Researchers at Switzerland’s EPFL say climate isn’t the driver when it comes to why people commute by car – or why they stop,
Image: Pexels. One of the targets of the European Union’s “Fit for 55” climate plan is to have all new cars be zero-emission by 2035. It’s a challenging goal, but so is the move to reduce vehicle traffic altogether and shift to public transport – which may be easier said than done, according to Swiss researchers.
Franziska Meinherz and Livia Fritz, both at the École polytechnique fédérale de Lausanne (EPFL), interviewed dozens of commuters in Basel and Lausanne to better understand the barriers to using other transport modes besides cars. They recently published their work in the journal Mobilities.
Transportation accounts for a third of greenhouse gas emissions (GHG) in Switzerland, and 75% of those emissions come from car travel.
Meinherz and Fritz focused on people and their travel patterns, rather than vehicle designs and roads, and found that climate concerns weren’t the first transport priority for most people. They talked about having children and busy schedules that make the car an only option. They also talked about safety, reliability and convenience, as well as the sense of personal freedom that comes with driving their own cars.
“Back in the days it was this feeling of freedom, a feeling of getting quickly from one place to another,” said one Basel resident. “Public transport wasn’t that good either, some places where I worked I couldn’t even have reached without a car.”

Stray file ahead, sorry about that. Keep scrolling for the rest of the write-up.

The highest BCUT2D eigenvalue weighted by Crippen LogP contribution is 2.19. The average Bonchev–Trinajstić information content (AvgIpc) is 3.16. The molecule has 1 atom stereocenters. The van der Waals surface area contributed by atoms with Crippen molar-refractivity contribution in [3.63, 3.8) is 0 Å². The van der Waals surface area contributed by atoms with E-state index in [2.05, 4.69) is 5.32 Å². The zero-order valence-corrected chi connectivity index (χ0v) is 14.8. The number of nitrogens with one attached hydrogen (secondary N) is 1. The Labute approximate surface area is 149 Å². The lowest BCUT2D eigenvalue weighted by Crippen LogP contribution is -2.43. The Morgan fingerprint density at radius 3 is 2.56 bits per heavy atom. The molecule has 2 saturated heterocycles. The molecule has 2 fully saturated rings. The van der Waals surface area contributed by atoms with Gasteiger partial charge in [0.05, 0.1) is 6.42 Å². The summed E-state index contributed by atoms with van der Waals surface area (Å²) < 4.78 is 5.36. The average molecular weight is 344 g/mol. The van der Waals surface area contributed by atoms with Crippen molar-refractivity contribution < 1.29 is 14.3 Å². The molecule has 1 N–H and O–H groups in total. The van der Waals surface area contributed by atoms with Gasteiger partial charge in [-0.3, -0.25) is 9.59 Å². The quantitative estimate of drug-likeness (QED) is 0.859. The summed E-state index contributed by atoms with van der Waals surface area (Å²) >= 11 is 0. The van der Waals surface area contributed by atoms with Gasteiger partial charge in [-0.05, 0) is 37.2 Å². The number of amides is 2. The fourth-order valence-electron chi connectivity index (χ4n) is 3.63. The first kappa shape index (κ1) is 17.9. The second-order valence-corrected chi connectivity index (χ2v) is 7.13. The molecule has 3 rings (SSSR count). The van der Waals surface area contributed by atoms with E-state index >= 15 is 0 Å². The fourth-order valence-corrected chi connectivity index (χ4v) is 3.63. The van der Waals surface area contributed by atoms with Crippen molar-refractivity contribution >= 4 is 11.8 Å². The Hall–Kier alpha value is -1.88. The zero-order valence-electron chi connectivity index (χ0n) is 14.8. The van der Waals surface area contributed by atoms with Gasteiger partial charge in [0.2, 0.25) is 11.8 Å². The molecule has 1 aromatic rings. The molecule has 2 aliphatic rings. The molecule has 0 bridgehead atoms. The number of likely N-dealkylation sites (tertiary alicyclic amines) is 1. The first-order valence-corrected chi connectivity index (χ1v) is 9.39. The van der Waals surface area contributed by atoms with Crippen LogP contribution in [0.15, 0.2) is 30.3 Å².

The EPFL team identified four types of people who prefer driving their own cars rather than using trains, buses or bicycles. The first they call “functional,” because this group doesn’t see any choice. It includes many working mothers who need the flexibility to pick up children after work or run errands on the way home.
The functional category was most associated with people who commute from the suburbs into the city, which gives a reason for optimism because urban planners can use the information to create better options.
A second group was described as the “hedonic” commuters because they like to drive, they like the feeling of freedom and power, and the experience is pleasurable.
“I let the respondents speak freely without feeling judged,” said Meinherz. “Personally, I use my bicycle, and I was curious to hear one of our interviewees say that they enjoy being stuck in traffic at the end of the day because it’s a time to unwind and listen to music.”
A third category was called “representative” because driving is an expression of people’s identity. “Having a car meant having socially succeeded,” said one Geneva resident. “It was freedom, I could go wherever I wanted, it was terrific! But no concerns for the environment, really, none at all! It’s not the same anymore.”
The fourth category, “habitual,” described people who are used to driving and have never really considered changing their old habits. The good news is that some did, even if it wasn’t because of environmental priorities.
‘I don’t know whether ecological concerns were the main reason why I took the bus, I think that association only came afterwards,” said another Geneva resident. “It wasn’t the main reason, no, I don’t think so. It was only afterwards that I said, ‘oh the bus, I’m doing something good for the environment, that’s good,’ and so that affirmed me in my choice of taking the bus.”
The study authors say that once a commuter has had a positive experience, say with trains, their choices change more easily and they begin to think of it as a positive climate behavior. But concern over carbon emissions isn’t what comes first, and knowing the four styles can inform how the Swiss – and other governments – might better reach their citizens in order to achieve climate targets.